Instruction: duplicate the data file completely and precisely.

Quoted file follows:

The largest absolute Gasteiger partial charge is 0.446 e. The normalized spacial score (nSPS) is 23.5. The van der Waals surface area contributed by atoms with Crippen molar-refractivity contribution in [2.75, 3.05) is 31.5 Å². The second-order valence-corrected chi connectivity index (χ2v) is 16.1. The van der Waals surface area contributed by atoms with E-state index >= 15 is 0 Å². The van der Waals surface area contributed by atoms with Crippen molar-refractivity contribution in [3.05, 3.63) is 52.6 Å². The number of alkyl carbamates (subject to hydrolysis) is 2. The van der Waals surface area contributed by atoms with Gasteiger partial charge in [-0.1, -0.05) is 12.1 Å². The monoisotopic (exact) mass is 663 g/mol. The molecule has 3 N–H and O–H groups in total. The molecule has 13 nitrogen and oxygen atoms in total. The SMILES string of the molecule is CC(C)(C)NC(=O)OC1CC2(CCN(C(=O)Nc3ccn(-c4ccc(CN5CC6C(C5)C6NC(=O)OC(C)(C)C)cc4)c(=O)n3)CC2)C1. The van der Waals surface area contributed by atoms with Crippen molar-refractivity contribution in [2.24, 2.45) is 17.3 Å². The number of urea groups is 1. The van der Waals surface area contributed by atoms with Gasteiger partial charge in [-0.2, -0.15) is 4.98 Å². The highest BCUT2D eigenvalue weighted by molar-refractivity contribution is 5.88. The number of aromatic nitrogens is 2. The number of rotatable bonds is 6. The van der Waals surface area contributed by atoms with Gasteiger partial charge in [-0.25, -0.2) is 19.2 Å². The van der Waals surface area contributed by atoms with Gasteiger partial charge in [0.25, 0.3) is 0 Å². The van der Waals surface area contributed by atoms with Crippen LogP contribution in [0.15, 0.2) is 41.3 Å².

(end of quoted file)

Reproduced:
The largest absolute Gasteiger partial charge is 0.446 e. The normalized spacial score (nSPS) is 23.5. The van der Waals surface area contributed by atoms with Crippen molar-refractivity contribution in [2.75, 3.05) is 31.5 Å². The second-order valence-corrected chi connectivity index (χ2v) is 16.1. The van der Waals surface area contributed by atoms with E-state index >= 15 is 0 Å². The van der Waals surface area contributed by atoms with Crippen molar-refractivity contribution in [3.05, 3.63) is 52.6 Å². The number of alkyl carbamates (subject to hydrolysis) is 2. The van der Waals surface area contributed by atoms with Gasteiger partial charge in [-0.1, -0.05) is 12.1 Å². The monoisotopic (exact) mass is 663 g/mol. The molecule has 3 N–H and O–H groups in total. The molecule has 13 nitrogen and oxygen atoms in total. The SMILES string of the molecule is CC(C)(C)NC(=O)OC1CC2(CCN(C(=O)Nc3ccn(-c4ccc(CN5CC6C(C5)C6NC(=O)OC(C)(C)C)cc4)c(=O)n3)CC2)C1. The van der Waals surface area contributed by atoms with Crippen molar-refractivity contribution in [2.24, 2.45) is 17.3 Å². The number of urea groups is 1. The van der Waals surface area contributed by atoms with Gasteiger partial charge in [-0.2, -0.15) is 4.98 Å². The highest BCUT2D eigenvalue weighted by molar-refractivity contribution is 5.88. The number of aromatic nitrogens is 2. The number of rotatable bonds is 6. The van der Waals surface area contributed by atoms with Gasteiger partial charge in [-0.25, -0.2) is 19.2 Å². The van der Waals surface area contributed by atoms with Gasteiger partial charge in [0.25, 0.3) is 0 Å². The van der Waals surface area contributed by atoms with Crippen LogP contribution in [0.15, 0.2) is 41.3 Å².